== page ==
- Thou shalt never confuse romance for intimacy.
- Thou shalt remember . . . trust develops slowly.
- Thou shalt disclose your life story slowly, as trust builds.
- Thou shalt not assume a commitment unless agreed upon.
In our fast-food, instant gratification, I-want-it-now-society, we ask the
question, "How does this way of living affect our relationship style?" Is your
first date the prelude to what you think as a potential marriage partner?
Are your first few dates about the 'opening', 'the pitch', and the 'close'?
Recognize this scenario? Hot and heavy flattery in the beginning . . . subtle
seduction soon follows . . . you can't resist the 'love' word . . . into the
bedroom you go . . .ooops . . . broken heart after only the third date? How
did they walk a way so easy, you ask? They told you that you were so
special. You felt certain it was love.
It takes time to build trust. It takes time to learn how to communicate with
one another. It takes time to determine if you want to make a commitment
with a person. Intimacy is a part of bonding and attachment. People love
because they feel attached. It takes time to build attachment.
Learning to recognize the subtle art of seduction isn't difficult. But you do
have to be willing to see behind the 'smoke and mirrors.' Here are a few
pointers the next time you run into that dazzling person who tries to sweep
you off your feet on the first few dates.
- Be willing to have your eyes wide open.
- Don't be desperate for love.
- Don't be desperate for attention
- Listen to your instincts and gut feelings
- Listen to your friends if they think something 'isn't right'.
- Beware of flattery.
- Beware of a 'sad story' in the first few dates.
- Don't believe the 'riches to rags' story.
- Pay attention if they drink too much on your dates.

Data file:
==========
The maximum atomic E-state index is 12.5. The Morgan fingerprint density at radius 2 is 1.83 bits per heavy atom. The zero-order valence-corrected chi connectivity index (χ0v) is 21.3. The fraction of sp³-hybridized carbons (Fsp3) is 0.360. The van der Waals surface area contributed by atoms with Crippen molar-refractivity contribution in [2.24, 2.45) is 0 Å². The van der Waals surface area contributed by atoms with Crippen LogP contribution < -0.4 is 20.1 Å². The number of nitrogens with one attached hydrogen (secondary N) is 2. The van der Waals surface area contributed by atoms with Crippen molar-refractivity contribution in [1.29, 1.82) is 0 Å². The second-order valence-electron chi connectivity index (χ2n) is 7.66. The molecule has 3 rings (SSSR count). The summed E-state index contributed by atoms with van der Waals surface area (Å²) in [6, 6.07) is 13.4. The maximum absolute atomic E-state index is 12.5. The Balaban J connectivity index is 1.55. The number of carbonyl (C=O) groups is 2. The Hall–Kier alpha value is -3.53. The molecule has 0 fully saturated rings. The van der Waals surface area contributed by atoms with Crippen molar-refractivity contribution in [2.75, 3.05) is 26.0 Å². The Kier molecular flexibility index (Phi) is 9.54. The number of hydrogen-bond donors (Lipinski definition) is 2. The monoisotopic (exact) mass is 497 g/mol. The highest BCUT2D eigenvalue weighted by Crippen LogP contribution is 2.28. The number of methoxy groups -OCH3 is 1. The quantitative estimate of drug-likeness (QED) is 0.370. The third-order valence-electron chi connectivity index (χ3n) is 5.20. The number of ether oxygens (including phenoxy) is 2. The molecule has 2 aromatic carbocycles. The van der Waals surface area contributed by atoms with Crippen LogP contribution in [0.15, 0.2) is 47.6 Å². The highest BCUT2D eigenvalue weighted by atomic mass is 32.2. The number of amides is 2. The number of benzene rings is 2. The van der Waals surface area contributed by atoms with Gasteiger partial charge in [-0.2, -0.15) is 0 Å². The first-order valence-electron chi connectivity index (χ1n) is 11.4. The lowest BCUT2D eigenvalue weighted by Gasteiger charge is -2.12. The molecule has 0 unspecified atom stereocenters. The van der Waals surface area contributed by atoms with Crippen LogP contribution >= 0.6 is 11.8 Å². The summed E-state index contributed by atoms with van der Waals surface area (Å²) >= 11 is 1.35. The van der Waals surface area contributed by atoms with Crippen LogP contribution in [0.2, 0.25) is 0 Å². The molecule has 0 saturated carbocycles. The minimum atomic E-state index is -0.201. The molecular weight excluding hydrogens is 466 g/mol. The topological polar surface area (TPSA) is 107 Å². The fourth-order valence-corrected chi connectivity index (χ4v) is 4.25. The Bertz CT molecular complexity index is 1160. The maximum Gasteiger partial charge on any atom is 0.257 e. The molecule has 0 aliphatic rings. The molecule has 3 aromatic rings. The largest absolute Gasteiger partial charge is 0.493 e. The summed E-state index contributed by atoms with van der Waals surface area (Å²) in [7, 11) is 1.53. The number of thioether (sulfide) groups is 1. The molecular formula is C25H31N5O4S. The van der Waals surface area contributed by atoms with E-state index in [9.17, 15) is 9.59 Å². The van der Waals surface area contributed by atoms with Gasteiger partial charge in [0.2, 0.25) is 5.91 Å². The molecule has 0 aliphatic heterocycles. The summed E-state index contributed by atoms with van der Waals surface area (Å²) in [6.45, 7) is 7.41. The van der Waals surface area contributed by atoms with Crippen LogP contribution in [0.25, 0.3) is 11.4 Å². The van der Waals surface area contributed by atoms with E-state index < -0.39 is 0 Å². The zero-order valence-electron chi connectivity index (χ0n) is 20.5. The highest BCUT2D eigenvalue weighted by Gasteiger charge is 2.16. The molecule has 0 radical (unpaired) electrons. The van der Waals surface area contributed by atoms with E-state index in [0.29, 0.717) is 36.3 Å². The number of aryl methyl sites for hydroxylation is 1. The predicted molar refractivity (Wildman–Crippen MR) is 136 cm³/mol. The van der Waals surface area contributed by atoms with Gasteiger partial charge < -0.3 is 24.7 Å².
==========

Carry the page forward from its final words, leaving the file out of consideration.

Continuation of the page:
- Don't minimize if they drink and drive.
Here are a few warning signs to help you recognize those on the desperate
prowl to instantly gratify their needs. Hopefully, being fully aware will keep
you from being a victim of those who wear the mask of intimacy so well. Not
allowing yourself to be blinded by false flattery will help keep you from
- During the first date, two more dates are scheduled.
- You receive a call the next morning after the first date.
- They tell you their life story in detail the first two dates.
- They send cute cards daily during the second week.
- They push for romance on the first or second date.
- They send flowers (usually roses) after the second week.
- They ask who else you're seeing after the first date.
- They ask you details about your last relationship too soon.
- They want to know your 'schedule for the week'.
Yes. EMDR (Eye Movement Desensitization Reprocessing), a powerful and
often rapid technique can be used by a trained EMDR therapist to help you
effectively deal with problems which are interfering in your relationship.
EMDR can address problems of unresolved anger, guilt, unforgiveness,
codependency and post traumatic stress disorder (PTSD), as these are some
issues that often get in the way of a healthy relationship. EMDR information
can be found on this website
The key is to recognize when your relationship is in trouble, and not wait too
long to seek help. Many relationships can be saved with immediate
professional help. Denying the problem makes it worse.
If you think your relationship is in trouble, and you don't know what to do,
you may want to schedule a phone counseling session with Dr. Lynne to
obtain objective and professional support and clarification of what kind of
problems you are facing. There is hope and there is help. Remember the
first step: Recognize and admit there is a problem.
OFFICE Appointments Available in
Pittsburgh, Monroeville & Upper St.Clair
Toll Free: 877-CALL-197
Phone Counseling Available with Dr. Lynne
Phone Counseling Fees:
Who You Are,
What You Are
Cling to Hope.
|If We Had
|He said to me
You My Life?"
I Knew I was
|Love Dosen't Make
World Go Around;
Love is What
Franklin P. Jones
Forgive . . .
Forgive . . .
Forgive . . .
Forgive . . .
|He Was So
An Intimate Look at Intimacy
Lynne Logan Ph.D., M.F.T.
Phone Counseling Now--Toll Free
An Intimate Look at Intimacy
On This Page . . .
|We All Long